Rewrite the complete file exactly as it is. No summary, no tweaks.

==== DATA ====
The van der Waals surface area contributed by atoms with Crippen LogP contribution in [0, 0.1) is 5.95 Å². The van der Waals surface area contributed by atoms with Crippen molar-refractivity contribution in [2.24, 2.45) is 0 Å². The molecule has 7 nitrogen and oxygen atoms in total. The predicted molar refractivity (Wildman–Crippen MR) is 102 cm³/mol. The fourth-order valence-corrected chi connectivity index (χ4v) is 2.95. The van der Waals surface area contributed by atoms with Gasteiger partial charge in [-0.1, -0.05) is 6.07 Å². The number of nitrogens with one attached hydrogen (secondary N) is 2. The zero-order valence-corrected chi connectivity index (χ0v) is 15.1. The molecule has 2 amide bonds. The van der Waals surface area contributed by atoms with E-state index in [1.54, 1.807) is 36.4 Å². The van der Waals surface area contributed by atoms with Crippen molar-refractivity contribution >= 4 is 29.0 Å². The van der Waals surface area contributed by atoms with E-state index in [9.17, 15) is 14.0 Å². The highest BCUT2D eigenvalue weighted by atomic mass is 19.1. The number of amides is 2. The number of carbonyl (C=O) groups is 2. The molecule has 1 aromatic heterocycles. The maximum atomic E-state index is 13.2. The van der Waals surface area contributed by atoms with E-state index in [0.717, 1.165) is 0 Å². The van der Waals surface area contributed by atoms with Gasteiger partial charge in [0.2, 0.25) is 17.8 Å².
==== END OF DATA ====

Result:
The van der Waals surface area contributed by atoms with Crippen LogP contribution in [0, 0.1) is 5.95 Å². The van der Waals surface area contributed by atoms with Crippen molar-refractivity contribution in [2.24, 2.45) is 0 Å². The molecule has 7 nitrogen and oxygen atoms in total. The predicted molar refractivity (Wildman–Crippen MR) is 102 cm³/mol. The fourth-order valence-corrected chi connectivity index (χ4v) is 2.95. The van der Waals surface area contributed by atoms with Gasteiger partial charge in [-0.1, -0.05) is 6.07 Å². The number of nitrogens with one attached hydrogen (secondary N) is 2. The zero-order valence-corrected chi connectivity index (χ0v) is 15.1. The molecule has 2 amide bonds. The van der Waals surface area contributed by atoms with E-state index in [1.54, 1.807) is 36.4 Å². The van der Waals surface area contributed by atoms with Crippen molar-refractivity contribution >= 4 is 29.0 Å². The van der Waals surface area contributed by atoms with E-state index in [9.17, 15) is 14.0 Å². The highest BCUT2D eigenvalue weighted by atomic mass is 19.1. The number of amides is 2. The number of carbonyl (C=O) groups is 2. The molecule has 1 aromatic heterocycles. The maximum atomic E-state index is 13.2. The van der Waals surface area contributed by atoms with E-state index in [0.717, 1.165) is 0 Å². The van der Waals surface area contributed by atoms with Gasteiger partial charge in [0.2, 0.25) is 17.8 Å².